The Kendeda Building at Georgia Tech. Courtesy of Justin Chan Photography.
The Kendeda Building at Georgia Tech. Courtesy of Justin Chan Photography.

Frank Wickstead, Jones Pierce Studios project delivery director, is out on the hustings proclaiming sustainability in a part of academia related to home building in Atlanta.

He's currently serving as an architect and building performance consultant to his classroom in the Kendeda Building at Georgia Tech as a Serve-Learn-Sustain (SLS) adjunct professor. In this capacity, Wickstead works with a group of next-generation home builders.

Classes taught in the Kendeda Building for Innovative Sustainable Design focus on real-world learning and offering students a chance to learn hands-on. Funded by The Kendeda Fund, the building is the most environmentally advanced education and research building ever constructed in the Southeast.

SLS offers programs that allow students to dig deeper into sustainable communities education and practices, and stay involved over multiple years. SLSL Signature Programs include Sustainable Cities Minor, Innovating for Social Impact, Internship Program, Events and Workshops, Linked Courses and RCE Greater Atlanta.

Each semester, Wickstead partners with a nonprofit on behalf of the SLS course, such as Habitat for Humanity, Invest Atlanta, Westside Future Fund and Star-C. Wickstead’s current SLS course focuses on Ethics Policy Trends in Real Estate Development. Specifically, the course addresses the pendulum swing between quality, safety and profitability and where builders land on that spectrum. Students meet with attorneys, tradespeople, and nonprofits that are doing it correctly and successfully, which allows them to see how far-reaching smart development can go, so they can learn about the potential problems with building inexpensively.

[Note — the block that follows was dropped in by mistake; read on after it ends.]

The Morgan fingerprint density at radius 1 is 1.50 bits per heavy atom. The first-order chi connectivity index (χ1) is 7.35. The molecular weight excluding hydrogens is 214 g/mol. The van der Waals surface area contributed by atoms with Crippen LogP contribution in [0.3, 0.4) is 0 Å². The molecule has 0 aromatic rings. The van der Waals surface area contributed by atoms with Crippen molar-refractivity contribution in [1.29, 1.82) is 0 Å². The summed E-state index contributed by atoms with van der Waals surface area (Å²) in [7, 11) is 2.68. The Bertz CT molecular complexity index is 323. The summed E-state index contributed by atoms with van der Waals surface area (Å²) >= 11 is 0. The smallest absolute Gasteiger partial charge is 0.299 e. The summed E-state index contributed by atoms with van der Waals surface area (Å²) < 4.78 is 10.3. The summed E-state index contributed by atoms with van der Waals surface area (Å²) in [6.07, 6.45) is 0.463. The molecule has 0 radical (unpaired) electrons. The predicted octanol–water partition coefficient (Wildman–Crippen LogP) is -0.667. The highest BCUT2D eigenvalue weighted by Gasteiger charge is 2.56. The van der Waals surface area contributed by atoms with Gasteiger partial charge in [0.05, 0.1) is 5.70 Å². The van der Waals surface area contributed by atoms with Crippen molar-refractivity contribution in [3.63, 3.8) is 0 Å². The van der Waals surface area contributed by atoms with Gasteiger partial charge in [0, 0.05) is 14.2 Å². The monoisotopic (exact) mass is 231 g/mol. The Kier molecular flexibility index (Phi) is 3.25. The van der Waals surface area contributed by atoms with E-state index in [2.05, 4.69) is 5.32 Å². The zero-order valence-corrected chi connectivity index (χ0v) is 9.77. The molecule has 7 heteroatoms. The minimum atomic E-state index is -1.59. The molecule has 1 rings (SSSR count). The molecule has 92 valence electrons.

“We deal with real-world design and construction problems,” Wickstead said. “This keeps it fresh and current. I am as much a student as I am a teacher.”

Wickstead’s Georgia Tech class has multiple hands-on experiences packed into the semester, including working with Habitat for Humanity to frame a house in a day. This follows the in-class framing lecture.

“The students will have the opportunity to construct the least-expensive building framing package in Atlanta,” Wickstead said. “This shows them what is possible and gives them job-site experience.”

Partnering with the Westside Future Fund, Georgia Tech student teams are currently designing three homes to fit on the fund’s three most challenging home sites. This immersive project requires each team to design a home that fits the lot, meets zoning requirements, fits neighborhood architectural requirements and complies with EarthCraft House standards. Additionally, the homes must be priced to sell to potential Atlanta homebuyers with a 60% average median income.

The final class deliverable is a book with a worksheet and plans that each Georgia Tech student team presents to the Board of the Westside Future Fund as if they were applying for approval to build the home.

“Hopefully, a local builder will build these three homes, or a student team will be inspired to go for it,” Wickstead said.